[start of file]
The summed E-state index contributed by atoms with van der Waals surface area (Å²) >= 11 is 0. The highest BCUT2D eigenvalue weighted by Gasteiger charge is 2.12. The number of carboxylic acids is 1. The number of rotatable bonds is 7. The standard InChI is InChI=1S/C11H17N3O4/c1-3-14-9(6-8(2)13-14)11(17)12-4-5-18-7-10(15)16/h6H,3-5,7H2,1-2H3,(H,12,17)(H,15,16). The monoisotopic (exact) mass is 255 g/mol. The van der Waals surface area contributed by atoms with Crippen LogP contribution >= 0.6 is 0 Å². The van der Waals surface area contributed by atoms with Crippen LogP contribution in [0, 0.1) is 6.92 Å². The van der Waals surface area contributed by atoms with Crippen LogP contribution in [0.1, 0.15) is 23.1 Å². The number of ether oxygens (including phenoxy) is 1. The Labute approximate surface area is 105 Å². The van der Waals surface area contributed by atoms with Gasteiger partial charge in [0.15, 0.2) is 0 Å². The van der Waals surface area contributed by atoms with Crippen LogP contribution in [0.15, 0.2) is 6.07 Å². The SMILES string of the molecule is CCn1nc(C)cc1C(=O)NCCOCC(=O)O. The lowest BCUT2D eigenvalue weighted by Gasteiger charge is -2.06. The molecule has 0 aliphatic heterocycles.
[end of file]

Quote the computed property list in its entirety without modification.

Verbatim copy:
The summed E-state index contributed by atoms with van der Waals surface area (Å²) >= 11 is 0. The highest BCUT2D eigenvalue weighted by Gasteiger charge is 2.12. The number of carboxylic acids is 1. The number of rotatable bonds is 7. The standard InChI is InChI=1S/C11H17N3O4/c1-3-14-9(6-8(2)13-14)11(17)12-4-5-18-7-10(15)16/h6H,3-5,7H2,1-2H3,(H,12,17)(H,15,16). The monoisotopic (exact) mass is 255 g/mol. The van der Waals surface area contributed by atoms with Crippen LogP contribution >= 0.6 is 0 Å². The van der Waals surface area contributed by atoms with Crippen LogP contribution in [0, 0.1) is 6.92 Å². The van der Waals surface area contributed by atoms with Crippen LogP contribution in [0.1, 0.15) is 23.1 Å². The number of ether oxygens (including phenoxy) is 1. The Labute approximate surface area is 105 Å². The van der Waals surface area contributed by atoms with Gasteiger partial charge in [0.15, 0.2) is 0 Å². The van der Waals surface area contributed by atoms with Crippen LogP contribution in [0.15, 0.2) is 6.07 Å². The SMILES string of the molecule is CCn1nc(C)cc1C(=O)NCCOCC(=O)O. The lowest BCUT2D eigenvalue weighted by Gasteiger charge is -2.06. The molecule has 0 aliphatic heterocycles.